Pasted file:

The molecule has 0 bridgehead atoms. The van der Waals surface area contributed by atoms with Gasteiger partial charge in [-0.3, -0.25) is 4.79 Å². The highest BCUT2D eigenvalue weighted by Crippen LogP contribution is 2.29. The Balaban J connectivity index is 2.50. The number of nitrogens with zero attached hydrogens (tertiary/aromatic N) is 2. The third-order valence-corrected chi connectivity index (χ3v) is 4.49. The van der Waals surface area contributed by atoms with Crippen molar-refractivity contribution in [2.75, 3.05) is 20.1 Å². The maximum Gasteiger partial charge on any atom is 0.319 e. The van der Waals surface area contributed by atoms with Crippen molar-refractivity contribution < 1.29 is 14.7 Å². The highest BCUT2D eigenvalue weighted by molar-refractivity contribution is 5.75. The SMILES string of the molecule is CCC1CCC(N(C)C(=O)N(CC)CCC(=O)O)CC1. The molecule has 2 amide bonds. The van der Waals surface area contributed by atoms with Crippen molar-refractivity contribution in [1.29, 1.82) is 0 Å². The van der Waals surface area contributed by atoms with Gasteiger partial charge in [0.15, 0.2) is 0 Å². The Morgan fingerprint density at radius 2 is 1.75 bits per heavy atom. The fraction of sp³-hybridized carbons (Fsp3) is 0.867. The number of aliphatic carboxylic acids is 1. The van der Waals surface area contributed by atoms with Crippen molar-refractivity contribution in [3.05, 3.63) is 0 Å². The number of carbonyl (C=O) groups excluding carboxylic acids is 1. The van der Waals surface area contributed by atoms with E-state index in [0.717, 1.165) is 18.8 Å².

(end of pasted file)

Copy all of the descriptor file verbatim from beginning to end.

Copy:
The molecule has 0 bridgehead atoms. The van der Waals surface area contributed by atoms with Gasteiger partial charge in [-0.3, -0.25) is 4.79 Å². The highest BCUT2D eigenvalue weighted by Crippen LogP contribution is 2.29. The Balaban J connectivity index is 2.50. The number of nitrogens with zero attached hydrogens (tertiary/aromatic N) is 2. The third-order valence-corrected chi connectivity index (χ3v) is 4.49. The van der Waals surface area contributed by atoms with Crippen molar-refractivity contribution in [2.75, 3.05) is 20.1 Å². The maximum Gasteiger partial charge on any atom is 0.319 e. The van der Waals surface area contributed by atoms with Crippen molar-refractivity contribution < 1.29 is 14.7 Å². The highest BCUT2D eigenvalue weighted by molar-refractivity contribution is 5.75. The SMILES string of the molecule is CCC1CCC(N(C)C(=O)N(CC)CCC(=O)O)CC1. The molecule has 2 amide bonds. The van der Waals surface area contributed by atoms with Crippen molar-refractivity contribution in [1.29, 1.82) is 0 Å². The van der Waals surface area contributed by atoms with Gasteiger partial charge in [0.15, 0.2) is 0 Å². The Morgan fingerprint density at radius 2 is 1.75 bits per heavy atom. The fraction of sp³-hybridized carbons (Fsp3) is 0.867. The number of aliphatic carboxylic acids is 1. The van der Waals surface area contributed by atoms with Crippen molar-refractivity contribution in [3.05, 3.63) is 0 Å². The number of carbonyl (C=O) groups excluding carboxylic acids is 1. The van der Waals surface area contributed by atoms with E-state index in [0.717, 1.165) is 18.8 Å².